The respondent union, prior to the time Pickard joined the apprentice unit, had a seniority rule. This rule gave preference or priority to the veteran operators but those who joined as apprentices accepted this rule and Pickard has never indicated a desire to renounce his union status. It must be borne in mind that he was not eligible to membership in Local 101 and he actively sought such membership prior to the incident here involved. In these circumstances we are unable to see how the discrimination against him as here charged encouraged membership in the respondent union or discouraged membership in Local 101-B. Pickard could scarcely have been encouraged to become a journeyman member of respondent union because under no circumstances could he become such member. His status so far as union affiliations were concerned, was fixed and could not be changed at least by any act of the respondent company. It can scarcely be said that one may effectively be encouraged to do or not to do that which he is incapable of doing.
A somewhat similar situation was considered by the Court of Appeals for the Third Circuit in National Labor Relations Board v. Reliable Newspaper Delivery, Inc., 187 F.2d 547, 551. In that case an employer granted a retroactive wage increase to union employees but not to nonunion employees doing the same type of work. The union involved was a closed union and hence the non-union employees were not eligible for union membership. The Board held that this action encouraged membership in the union. The court held, however, that the ineligible nonunion employees could not be encouraged to join the union because it was not possible for them to do so. In the course of the opinion in that case the court, among other things, said:
"Even if the lack of intention to discriminate on the part of the employer is assumed to be of no account and if whether discrimination occurred be judged entirely from the facts, it still remains true, as conceded, that the non-union employees were unable to join the union. * * *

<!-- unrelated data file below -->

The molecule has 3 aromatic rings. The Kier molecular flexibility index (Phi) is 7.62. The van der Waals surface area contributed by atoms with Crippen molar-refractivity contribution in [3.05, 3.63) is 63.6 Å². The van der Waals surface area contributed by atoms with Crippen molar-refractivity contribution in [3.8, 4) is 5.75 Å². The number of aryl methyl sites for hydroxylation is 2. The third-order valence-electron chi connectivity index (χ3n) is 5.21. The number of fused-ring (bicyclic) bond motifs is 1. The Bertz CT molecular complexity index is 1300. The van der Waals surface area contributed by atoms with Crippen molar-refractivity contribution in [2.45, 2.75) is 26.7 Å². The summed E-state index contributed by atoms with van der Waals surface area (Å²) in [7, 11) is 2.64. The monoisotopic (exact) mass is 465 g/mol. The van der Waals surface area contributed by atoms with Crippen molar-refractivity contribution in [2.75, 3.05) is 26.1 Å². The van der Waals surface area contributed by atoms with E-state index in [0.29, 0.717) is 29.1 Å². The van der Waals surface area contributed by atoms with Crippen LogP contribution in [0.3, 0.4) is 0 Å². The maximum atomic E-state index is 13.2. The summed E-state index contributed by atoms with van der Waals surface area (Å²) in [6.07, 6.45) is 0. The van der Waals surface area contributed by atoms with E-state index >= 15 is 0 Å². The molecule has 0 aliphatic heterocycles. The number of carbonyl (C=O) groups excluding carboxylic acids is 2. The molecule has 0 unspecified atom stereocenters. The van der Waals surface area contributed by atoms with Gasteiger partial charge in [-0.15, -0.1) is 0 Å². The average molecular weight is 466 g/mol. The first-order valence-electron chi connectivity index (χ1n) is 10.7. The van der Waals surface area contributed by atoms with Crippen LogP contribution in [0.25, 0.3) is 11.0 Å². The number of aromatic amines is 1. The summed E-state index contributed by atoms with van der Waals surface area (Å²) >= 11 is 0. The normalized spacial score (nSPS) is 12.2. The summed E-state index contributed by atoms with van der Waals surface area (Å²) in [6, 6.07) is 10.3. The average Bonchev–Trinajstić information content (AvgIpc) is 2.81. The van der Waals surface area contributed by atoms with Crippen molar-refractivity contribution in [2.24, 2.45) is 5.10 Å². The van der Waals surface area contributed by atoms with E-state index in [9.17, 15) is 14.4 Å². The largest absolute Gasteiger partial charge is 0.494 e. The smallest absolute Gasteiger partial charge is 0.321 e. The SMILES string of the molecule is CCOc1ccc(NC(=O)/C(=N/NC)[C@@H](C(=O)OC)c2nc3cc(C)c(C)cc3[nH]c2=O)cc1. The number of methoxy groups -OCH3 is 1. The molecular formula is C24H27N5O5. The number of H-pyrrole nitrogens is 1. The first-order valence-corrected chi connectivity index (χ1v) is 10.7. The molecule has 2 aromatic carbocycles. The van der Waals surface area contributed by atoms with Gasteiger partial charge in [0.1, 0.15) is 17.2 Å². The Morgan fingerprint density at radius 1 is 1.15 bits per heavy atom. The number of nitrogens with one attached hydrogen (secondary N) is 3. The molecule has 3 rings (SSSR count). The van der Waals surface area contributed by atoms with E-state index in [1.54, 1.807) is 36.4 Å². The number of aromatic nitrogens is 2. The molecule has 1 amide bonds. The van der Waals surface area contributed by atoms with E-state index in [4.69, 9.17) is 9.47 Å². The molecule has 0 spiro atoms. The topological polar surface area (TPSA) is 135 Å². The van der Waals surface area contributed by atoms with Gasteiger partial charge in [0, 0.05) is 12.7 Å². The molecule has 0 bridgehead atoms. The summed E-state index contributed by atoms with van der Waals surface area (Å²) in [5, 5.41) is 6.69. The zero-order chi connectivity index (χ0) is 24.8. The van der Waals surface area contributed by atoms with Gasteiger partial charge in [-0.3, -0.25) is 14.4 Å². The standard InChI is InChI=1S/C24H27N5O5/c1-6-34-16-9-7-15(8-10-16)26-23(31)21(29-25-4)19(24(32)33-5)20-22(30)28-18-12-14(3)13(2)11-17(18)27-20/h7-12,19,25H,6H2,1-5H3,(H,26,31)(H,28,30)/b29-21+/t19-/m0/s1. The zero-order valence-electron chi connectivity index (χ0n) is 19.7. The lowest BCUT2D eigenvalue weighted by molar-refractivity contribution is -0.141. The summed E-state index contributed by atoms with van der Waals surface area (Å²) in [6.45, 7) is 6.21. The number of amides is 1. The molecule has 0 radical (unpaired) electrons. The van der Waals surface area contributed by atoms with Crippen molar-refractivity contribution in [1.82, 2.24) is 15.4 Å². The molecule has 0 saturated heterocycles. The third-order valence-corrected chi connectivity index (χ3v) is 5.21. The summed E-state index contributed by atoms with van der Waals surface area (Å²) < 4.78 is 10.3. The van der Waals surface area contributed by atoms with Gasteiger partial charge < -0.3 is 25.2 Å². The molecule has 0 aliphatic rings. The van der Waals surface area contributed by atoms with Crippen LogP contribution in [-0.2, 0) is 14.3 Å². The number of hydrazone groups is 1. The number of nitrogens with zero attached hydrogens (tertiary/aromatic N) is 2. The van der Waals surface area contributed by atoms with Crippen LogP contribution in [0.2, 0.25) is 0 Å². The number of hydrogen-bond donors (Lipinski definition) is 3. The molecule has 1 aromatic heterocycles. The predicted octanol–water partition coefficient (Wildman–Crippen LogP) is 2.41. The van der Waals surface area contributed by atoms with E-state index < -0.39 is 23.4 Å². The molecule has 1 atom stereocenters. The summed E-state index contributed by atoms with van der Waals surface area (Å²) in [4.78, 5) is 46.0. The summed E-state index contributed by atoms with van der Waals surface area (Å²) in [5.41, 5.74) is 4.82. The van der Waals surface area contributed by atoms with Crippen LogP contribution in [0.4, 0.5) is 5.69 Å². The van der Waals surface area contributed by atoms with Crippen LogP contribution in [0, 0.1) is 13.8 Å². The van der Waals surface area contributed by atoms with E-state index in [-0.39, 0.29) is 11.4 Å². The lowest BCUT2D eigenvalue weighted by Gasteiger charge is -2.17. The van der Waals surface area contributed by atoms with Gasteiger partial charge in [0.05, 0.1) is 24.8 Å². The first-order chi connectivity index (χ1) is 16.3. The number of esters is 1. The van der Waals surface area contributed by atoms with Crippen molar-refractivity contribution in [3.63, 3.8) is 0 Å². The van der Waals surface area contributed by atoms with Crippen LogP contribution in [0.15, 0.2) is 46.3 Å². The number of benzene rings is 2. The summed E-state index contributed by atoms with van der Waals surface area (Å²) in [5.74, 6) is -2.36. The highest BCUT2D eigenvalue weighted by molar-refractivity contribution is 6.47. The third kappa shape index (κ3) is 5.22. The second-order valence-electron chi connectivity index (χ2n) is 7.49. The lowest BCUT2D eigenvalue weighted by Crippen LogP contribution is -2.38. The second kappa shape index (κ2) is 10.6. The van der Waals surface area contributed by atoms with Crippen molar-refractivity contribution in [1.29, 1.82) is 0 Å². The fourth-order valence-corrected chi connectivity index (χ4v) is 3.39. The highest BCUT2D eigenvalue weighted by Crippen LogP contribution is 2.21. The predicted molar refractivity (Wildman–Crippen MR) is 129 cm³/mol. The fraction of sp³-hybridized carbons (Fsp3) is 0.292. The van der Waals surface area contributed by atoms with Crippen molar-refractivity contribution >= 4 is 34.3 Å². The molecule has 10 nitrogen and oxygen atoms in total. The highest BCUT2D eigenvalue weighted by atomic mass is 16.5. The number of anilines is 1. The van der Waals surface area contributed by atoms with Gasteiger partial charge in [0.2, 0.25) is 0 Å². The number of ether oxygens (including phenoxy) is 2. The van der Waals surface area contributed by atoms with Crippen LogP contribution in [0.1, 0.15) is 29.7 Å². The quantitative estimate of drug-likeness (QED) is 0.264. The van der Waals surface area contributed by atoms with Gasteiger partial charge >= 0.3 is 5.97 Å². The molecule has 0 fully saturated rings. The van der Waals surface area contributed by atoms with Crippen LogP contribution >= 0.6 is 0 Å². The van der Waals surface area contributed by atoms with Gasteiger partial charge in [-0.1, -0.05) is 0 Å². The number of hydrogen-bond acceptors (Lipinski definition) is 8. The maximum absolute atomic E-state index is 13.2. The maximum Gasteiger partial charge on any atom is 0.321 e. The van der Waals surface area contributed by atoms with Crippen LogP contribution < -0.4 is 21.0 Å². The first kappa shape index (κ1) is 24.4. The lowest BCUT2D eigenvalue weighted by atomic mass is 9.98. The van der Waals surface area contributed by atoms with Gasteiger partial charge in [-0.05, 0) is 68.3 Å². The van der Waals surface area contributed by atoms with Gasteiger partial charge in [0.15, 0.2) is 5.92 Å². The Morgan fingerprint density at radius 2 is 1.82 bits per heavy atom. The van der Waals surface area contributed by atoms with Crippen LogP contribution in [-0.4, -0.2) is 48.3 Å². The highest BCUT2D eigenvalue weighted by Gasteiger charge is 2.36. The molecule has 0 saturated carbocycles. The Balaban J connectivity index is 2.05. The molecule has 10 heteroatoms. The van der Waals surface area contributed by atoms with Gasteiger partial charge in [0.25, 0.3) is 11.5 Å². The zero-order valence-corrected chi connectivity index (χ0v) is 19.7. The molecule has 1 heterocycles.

"* * * It was not the fault of the employer that they were unacceptable as union members. The union employees were so paid because that was the employer's contract obligation to them. * * * "Even if we should assume that the disparity brought about by the retroactive payments amounted to discrimination, then, under the statutory language, we must go further and ascertain whether that discrimination encouraged membership in the Newspaper and Mail Deliverers' Union of New York and Vicinity. And we do not find substantial evidence of that encouragement. The non-union men knew that the employer was contractually bound to give the union members the retroactive increase if the new contract that increased wage rates was entered into. The nonunion workmen also knew that in effect they were barred by the union from becoming members thereof and that the employer was powerless to assist them. The consequence of the delivery company living up to its obligation might cause its non-union employees to feel badly that the union would not permit them to join it and thereby enable them to share in the windfall. That result, however, cannot be here reasonably construed as evidence of an 8(a)(3) violation by the company because the assumed discrimination, under the peculiar uncontroverted facts, has not in this instance produced the statutory offense of encouraging membership in the deliverers' union. It would be necessary for us to completely close our eyes to the admitted facts in order to accept the Board's statement that the inevitable effect of the back wage payment was to encourage union membership because we know that membership in the union for non-union workmen was a practical impossibility."